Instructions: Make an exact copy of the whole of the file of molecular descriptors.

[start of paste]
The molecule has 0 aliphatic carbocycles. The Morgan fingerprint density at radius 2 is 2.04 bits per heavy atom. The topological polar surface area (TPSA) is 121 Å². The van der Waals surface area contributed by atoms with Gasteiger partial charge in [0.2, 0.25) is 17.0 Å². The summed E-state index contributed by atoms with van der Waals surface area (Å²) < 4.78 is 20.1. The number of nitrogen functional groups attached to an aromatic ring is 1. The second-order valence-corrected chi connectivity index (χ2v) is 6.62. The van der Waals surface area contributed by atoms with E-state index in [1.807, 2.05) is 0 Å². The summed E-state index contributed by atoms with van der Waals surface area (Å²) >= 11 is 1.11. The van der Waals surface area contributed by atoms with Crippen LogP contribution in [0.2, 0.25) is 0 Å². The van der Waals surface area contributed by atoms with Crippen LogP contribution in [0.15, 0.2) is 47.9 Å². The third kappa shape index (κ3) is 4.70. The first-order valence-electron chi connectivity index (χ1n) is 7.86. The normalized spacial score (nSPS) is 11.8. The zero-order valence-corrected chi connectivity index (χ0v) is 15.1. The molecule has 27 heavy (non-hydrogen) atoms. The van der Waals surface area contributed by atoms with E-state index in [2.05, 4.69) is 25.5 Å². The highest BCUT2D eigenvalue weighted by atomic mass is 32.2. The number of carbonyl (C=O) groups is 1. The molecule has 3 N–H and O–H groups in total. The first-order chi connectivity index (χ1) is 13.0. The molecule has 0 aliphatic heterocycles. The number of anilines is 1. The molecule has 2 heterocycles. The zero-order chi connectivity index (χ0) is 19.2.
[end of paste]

The molecule has 0 aliphatic carbocycles. The Morgan fingerprint density at radius 2 is 2.04 bits per heavy atom. The topological polar surface area (TPSA) is 121 Å². The van der Waals surface area contributed by atoms with Gasteiger partial charge in [0.2, 0.25) is 17.0 Å². The summed E-state index contributed by atoms with van der Waals surface area (Å²) < 4.78 is 20.1. The number of nitrogen functional groups attached to an aromatic ring is 1. The second-order valence-corrected chi connectivity index (χ2v) is 6.62. The van der Waals surface area contributed by atoms with E-state index in [1.807, 2.05) is 0 Å². The summed E-state index contributed by atoms with van der Waals surface area (Å²) >= 11 is 1.11. The van der Waals surface area contributed by atoms with Crippen LogP contribution in [0.2, 0.25) is 0 Å². The van der Waals surface area contributed by atoms with Crippen LogP contribution in [0.15, 0.2) is 47.9 Å². The third kappa shape index (κ3) is 4.70. The first-order valence-electron chi connectivity index (χ1n) is 7.86. The normalized spacial score (nSPS) is 11.8. The zero-order valence-corrected chi connectivity index (χ0v) is 15.1. The molecule has 27 heavy (non-hydrogen) atoms. The van der Waals surface area contributed by atoms with E-state index in [2.05, 4.69) is 25.5 Å². The highest BCUT2D eigenvalue weighted by atomic mass is 32.2. The number of carbonyl (C=O) groups is 1. The molecule has 3 N–H and O–H groups in total. The first-order chi connectivity index (χ1) is 13.0. The molecule has 0 aliphatic heterocycles. The number of anilines is 1. The molecule has 2 heterocycles. The zero-order chi connectivity index (χ0) is 19.2.